FIG. 2A is a three-dimensional illustration of only the secondary optical unit 22, FIG. 2B is a schematic lateral view and FIG. 2C is a schematic plan view. The blades 2 on the inner sides 60a, 60b are not illustrated in FIG. 2. The secondary optical unit 22 comprises two terminal surfaces 5 which are disposed in a plane-parallel manner with respect to each other and in each case perpendicularly with respect to the longitudinal direction L. The blades which are not illustrated in FIG. 2 can be disposed in parallel with each other along a longitudinal direction L. Along the longitudinal direction L, the secondary optical unit 22 and/or the luminaire 1 has e.g. an expansion between 60 mm and 100 mm inclusive, e.g. ca. 80 mm. Along the y-direction, an expansion of the secondary optical unit 22 and/or of the luminaire 1 is e.g. between 30 mm and 100 mm inclusive, in particular ca. 60 mm. An expansion along the z-direction can be between 30 mm and 90 mm inclusive, e.g. ca. 50 mm.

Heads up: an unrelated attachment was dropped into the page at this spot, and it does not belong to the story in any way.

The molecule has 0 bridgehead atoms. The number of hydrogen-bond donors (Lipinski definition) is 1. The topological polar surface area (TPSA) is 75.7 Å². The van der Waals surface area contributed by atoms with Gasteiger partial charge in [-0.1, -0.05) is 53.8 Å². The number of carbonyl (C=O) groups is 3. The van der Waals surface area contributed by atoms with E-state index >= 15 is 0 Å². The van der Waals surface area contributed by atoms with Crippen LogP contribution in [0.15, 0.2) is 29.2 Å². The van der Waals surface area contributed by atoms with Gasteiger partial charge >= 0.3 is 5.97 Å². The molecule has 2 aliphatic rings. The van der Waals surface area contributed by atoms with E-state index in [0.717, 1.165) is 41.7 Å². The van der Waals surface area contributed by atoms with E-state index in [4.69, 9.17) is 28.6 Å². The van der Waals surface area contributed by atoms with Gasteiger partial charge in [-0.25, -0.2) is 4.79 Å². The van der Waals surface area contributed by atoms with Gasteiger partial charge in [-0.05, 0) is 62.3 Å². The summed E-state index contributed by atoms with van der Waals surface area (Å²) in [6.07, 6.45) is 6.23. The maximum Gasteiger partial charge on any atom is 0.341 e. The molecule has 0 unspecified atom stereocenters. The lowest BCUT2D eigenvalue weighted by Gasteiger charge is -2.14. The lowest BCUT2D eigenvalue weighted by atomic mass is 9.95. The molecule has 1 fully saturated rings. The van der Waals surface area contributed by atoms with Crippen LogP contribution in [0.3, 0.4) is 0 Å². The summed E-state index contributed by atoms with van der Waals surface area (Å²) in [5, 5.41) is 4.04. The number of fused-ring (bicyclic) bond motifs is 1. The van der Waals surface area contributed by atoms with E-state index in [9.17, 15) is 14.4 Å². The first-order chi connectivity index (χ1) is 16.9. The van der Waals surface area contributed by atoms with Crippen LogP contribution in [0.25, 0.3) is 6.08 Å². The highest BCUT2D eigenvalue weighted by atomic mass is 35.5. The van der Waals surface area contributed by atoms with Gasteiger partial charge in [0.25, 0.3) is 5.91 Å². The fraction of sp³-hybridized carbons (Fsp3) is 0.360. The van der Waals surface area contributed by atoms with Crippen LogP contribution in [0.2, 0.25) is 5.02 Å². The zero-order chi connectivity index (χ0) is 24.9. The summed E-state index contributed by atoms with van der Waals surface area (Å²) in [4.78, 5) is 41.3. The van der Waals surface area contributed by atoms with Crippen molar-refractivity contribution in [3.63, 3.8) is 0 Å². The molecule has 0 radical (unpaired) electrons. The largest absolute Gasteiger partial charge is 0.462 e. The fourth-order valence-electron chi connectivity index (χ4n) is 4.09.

FIGS. 3A and 3B illustrate cross-sections of the secondary optical unit 22. An average progression of the lateral parts 6 is indicated by a broken line. As in the other Figures, the number of blades 2 can deviate from the number shown. In accordance with FIG. 3A, the blades 2 are separated from each other at the lateral parts 6 in each case by edges 20. The edges 20 can be produced by a bend e.g. in a metal sheet, from which the secondary optical unit 22 is formed. As in all of the other exemplified embodiments, the secondary optical unit 22 can also be formed in one piece, e.g. from a single metal sheet or a single injection-moulded part having a reflective coating. In accordance with FIG. 3B, the inner sides 60 of the lateral parts 6 can be described by a once continuously differentiable function. The blades 2 are separated from each other by minima 24.